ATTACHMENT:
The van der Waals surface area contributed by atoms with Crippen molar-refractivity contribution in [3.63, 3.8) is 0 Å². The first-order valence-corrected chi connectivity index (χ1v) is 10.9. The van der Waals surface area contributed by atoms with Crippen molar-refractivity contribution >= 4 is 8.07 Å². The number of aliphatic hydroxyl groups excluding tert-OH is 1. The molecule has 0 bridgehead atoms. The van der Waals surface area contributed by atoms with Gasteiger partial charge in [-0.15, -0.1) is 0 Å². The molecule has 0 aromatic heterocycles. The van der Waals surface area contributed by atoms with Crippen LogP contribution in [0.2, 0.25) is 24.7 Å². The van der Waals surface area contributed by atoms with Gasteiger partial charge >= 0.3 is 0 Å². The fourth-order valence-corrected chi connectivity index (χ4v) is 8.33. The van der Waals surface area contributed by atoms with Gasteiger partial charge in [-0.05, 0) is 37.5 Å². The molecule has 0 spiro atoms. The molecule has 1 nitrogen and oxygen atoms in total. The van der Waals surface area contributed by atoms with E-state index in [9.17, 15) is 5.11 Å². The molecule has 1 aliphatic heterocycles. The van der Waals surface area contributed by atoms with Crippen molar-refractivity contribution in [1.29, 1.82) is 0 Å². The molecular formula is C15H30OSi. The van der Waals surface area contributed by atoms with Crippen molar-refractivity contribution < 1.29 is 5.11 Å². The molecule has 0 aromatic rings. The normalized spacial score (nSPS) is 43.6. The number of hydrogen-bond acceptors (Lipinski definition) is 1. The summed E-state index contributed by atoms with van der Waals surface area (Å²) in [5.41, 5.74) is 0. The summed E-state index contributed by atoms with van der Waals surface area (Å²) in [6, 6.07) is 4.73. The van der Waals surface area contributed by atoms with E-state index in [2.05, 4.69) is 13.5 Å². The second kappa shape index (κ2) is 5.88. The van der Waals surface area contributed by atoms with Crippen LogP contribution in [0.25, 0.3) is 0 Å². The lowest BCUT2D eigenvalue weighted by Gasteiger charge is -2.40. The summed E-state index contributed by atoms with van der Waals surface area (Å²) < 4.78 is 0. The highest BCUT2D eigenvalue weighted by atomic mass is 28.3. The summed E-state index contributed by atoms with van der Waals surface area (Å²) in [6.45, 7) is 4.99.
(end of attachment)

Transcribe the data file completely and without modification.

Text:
The van der Waals surface area contributed by atoms with Crippen molar-refractivity contribution in [3.63, 3.8) is 0 Å². The first-order valence-corrected chi connectivity index (χ1v) is 10.9. The van der Waals surface area contributed by atoms with Crippen molar-refractivity contribution >= 4 is 8.07 Å². The number of aliphatic hydroxyl groups excluding tert-OH is 1. The molecule has 0 bridgehead atoms. The van der Waals surface area contributed by atoms with Gasteiger partial charge in [-0.15, -0.1) is 0 Å². The molecule has 0 aromatic heterocycles. The van der Waals surface area contributed by atoms with Crippen LogP contribution in [0.2, 0.25) is 24.7 Å². The van der Waals surface area contributed by atoms with Gasteiger partial charge >= 0.3 is 0 Å². The fourth-order valence-corrected chi connectivity index (χ4v) is 8.33. The van der Waals surface area contributed by atoms with Gasteiger partial charge in [-0.05, 0) is 37.5 Å². The molecule has 0 spiro atoms. The molecule has 1 nitrogen and oxygen atoms in total. The van der Waals surface area contributed by atoms with E-state index in [9.17, 15) is 5.11 Å². The molecule has 1 aliphatic heterocycles. The van der Waals surface area contributed by atoms with Crippen molar-refractivity contribution in [1.29, 1.82) is 0 Å². The molecular formula is C15H30OSi. The van der Waals surface area contributed by atoms with Crippen molar-refractivity contribution < 1.29 is 5.11 Å². The molecule has 0 aromatic rings. The normalized spacial score (nSPS) is 43.6. The number of hydrogen-bond acceptors (Lipinski definition) is 1. The summed E-state index contributed by atoms with van der Waals surface area (Å²) in [5.41, 5.74) is 0. The summed E-state index contributed by atoms with van der Waals surface area (Å²) in [6, 6.07) is 4.73. The van der Waals surface area contributed by atoms with E-state index in [2.05, 4.69) is 13.5 Å². The second kappa shape index (κ2) is 5.88. The van der Waals surface area contributed by atoms with Crippen LogP contribution in [0.25, 0.3) is 0 Å². The lowest BCUT2D eigenvalue weighted by Gasteiger charge is -2.40. The summed E-state index contributed by atoms with van der Waals surface area (Å²) < 4.78 is 0. The highest BCUT2D eigenvalue weighted by atomic mass is 28.3. The summed E-state index contributed by atoms with van der Waals surface area (Å²) in [6.45, 7) is 4.99.